The Recovery School District issued a public warning on Friday, telling reporters at a hastily arranged news conference that 600 families are in danger of losing the seat they’ve been guaranteed for their child at a school this coming fall.
The Recovery District, which took over most city schools after Hurricane Katrina, and the Orleans Parish School Board, which was left with a small group of higher-performing campuses, had been working for months to hash out the details of a new common enrollment system, known as OneApp.
But the School Board voted abruptly last week to close out the OneApp process as it applies to five of its schools and require that all students newly assigned to those schools register for the fall by July 8. Anyone who doesn’t register will lose their spot.
“We really don’t know of these 600 families who’s been reached, what the plan is to notify them that this decision has been made and they could lose their seats,” Recovery District Superintendent Patrick Dobard said. “On such short notice, it’s going to be extremely difficult for families.”
Still, if Friday’s announcement was a sincere effort to get the word out to families, it was also an attempt by frustrated state officials to publicly shame the school board into changing course.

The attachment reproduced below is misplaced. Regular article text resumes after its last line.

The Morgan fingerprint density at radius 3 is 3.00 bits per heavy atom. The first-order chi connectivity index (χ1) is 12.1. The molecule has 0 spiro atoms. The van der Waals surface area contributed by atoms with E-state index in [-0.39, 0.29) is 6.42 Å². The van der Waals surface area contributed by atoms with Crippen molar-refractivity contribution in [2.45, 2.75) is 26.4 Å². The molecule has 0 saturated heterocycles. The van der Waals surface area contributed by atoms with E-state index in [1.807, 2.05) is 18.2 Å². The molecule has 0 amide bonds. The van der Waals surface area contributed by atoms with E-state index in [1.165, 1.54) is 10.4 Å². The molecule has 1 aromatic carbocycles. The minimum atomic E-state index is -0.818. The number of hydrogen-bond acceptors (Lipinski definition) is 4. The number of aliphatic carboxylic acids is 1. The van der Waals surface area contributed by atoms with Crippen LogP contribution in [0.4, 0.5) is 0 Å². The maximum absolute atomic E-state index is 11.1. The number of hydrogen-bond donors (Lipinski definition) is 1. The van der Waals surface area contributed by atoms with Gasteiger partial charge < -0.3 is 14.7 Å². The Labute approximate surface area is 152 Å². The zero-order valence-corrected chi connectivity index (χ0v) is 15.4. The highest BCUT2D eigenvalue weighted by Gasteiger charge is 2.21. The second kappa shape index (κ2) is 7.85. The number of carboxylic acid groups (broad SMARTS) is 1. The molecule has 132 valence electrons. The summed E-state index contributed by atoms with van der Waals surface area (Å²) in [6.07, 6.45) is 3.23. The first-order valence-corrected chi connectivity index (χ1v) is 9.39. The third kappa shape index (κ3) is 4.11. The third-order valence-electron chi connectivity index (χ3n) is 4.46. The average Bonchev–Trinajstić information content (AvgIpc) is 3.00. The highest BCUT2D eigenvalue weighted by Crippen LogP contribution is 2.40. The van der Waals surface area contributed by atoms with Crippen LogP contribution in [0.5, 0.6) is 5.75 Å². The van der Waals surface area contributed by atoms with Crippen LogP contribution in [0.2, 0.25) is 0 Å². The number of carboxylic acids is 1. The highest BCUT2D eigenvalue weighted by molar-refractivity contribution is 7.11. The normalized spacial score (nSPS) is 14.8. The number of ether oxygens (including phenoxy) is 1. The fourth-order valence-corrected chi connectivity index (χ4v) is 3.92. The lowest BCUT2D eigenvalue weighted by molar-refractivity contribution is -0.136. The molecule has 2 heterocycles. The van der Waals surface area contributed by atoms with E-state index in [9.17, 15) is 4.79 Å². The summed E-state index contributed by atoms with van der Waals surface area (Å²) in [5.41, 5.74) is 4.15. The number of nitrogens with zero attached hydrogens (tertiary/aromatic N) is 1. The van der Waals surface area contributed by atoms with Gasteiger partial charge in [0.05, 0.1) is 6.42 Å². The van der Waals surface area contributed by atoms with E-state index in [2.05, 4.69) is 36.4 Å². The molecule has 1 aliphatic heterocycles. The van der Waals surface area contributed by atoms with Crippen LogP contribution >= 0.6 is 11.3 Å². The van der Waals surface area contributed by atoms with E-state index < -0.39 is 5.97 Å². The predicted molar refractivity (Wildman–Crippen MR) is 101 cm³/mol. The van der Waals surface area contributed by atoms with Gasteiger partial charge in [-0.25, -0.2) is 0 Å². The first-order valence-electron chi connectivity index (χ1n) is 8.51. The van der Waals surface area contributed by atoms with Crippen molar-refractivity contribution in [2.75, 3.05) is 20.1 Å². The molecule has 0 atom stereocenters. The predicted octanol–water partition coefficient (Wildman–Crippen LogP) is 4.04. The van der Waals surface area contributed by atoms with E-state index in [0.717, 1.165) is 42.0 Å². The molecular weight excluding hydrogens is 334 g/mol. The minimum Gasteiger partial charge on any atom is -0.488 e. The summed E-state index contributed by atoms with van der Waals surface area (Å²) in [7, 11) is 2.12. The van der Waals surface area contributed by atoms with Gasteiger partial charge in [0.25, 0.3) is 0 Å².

The OneApp is a response to years of complaints from families about how difficult it can be to register their children in a city dominated by independent charter schools, each of which used to handle its own enrollment process. Parents had to trudge from one school to another looking for an open spot. Charters faced accusations that they shut some students out, or at least encouraged them to go elsewhere because of behavior problems or special needs that can be expensive for schools to deal with.
All charters in the Recovery District, along with a handful of traditional schools, have now been folded into the new system, which gives parents the opportunity to rank up to eight schools and assigns them a place based on an algorithm that takes factors such as sibling preference and geographical proximity into account.
Initially, the School Board took steps toward joining as well, but it didn’t feel that it could force its own charter schools to join immediately, since there is no language in their charter contracts that requires it. But the board did place its five traditional schools in the OneApp this year.
After complaints from some principals, however, who worry that students enrolling through the OneApp may not register early enough or go elsewhere without letting them know, the School Board voted to set the July 8 deadline for registration. After that, schools will be left to fill any slots that open up on their own.
Dobard said he has staff members trying to contact all 600 families affected by the policy change. He said the Recovery District will work with families to find another seat for anyone who loses a spot with an OPSB school because of the new deadline.